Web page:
in most cases the temperature must increase for thermal expansion to occur. Most substances expand as temperature increases because the atoms or molecules vibrate faster as temperature increases and experience greater separation.
There are a few substances that contract when the temperature increases, but this is only within a particular temperature range. For example, water contracts as its temperature increases within a few degrees of its freezing point. It occupies more volume frozen than it does in the liquid phase.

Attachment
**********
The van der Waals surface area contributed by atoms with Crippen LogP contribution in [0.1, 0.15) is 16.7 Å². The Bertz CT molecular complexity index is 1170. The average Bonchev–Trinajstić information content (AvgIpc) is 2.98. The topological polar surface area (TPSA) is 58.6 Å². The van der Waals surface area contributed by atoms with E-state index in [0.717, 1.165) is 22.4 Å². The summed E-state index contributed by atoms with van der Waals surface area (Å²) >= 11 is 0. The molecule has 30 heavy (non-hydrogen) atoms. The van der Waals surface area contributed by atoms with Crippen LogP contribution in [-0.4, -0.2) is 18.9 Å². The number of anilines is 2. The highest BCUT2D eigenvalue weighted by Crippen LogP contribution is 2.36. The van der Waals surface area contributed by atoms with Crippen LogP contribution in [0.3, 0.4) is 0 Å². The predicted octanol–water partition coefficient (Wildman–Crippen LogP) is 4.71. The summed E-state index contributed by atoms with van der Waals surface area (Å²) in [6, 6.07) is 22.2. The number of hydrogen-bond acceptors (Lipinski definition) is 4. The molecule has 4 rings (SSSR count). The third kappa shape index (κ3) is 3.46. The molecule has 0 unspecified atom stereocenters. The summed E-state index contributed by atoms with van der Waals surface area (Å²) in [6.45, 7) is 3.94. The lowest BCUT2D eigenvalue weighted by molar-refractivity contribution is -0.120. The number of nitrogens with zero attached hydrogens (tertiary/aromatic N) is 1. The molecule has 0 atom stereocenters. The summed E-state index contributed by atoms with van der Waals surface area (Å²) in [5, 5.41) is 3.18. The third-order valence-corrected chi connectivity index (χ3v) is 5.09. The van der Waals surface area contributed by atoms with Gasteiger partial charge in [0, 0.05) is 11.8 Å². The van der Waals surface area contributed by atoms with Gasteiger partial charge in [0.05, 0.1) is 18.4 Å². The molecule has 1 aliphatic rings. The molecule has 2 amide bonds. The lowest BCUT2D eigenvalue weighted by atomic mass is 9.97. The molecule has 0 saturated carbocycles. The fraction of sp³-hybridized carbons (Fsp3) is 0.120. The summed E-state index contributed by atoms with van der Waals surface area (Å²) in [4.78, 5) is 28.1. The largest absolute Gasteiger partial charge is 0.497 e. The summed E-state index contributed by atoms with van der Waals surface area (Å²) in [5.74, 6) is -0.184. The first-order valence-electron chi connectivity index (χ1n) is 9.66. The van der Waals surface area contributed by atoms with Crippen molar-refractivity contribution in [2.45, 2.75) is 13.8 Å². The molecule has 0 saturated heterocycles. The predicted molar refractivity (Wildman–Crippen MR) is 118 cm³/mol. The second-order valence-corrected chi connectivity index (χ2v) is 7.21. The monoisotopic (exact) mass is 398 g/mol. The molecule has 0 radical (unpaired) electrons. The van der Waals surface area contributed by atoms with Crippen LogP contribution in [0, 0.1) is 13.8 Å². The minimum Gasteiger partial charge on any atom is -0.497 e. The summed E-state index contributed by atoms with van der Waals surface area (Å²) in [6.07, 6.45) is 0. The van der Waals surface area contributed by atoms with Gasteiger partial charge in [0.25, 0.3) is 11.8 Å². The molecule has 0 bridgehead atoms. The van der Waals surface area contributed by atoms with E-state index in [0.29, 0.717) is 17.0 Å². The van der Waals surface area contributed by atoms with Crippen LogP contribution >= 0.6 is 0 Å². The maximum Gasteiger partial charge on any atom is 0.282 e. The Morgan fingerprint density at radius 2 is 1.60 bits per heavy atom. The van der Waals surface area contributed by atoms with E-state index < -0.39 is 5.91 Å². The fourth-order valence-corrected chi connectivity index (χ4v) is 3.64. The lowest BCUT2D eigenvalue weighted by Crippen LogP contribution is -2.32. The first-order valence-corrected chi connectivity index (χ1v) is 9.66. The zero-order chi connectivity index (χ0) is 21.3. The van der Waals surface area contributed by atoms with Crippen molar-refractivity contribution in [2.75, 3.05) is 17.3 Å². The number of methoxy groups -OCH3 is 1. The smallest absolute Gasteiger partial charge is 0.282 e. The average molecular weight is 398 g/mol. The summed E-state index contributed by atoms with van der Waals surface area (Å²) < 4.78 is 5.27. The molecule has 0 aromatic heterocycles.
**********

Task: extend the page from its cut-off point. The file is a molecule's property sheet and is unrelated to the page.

Thermal expansion is a physical property of substances. Some undergo more thermal expansion than others. Metals, for example, tend to expand more than other materials when heated. The coefficient of thermal expansion of a substance describes mathematically its amount of expansion per degree of temperature change.
Expansion joints are built into expanses of concrete such as sidewalks and driveways to prevent cracking of the concrete when the temperature increases.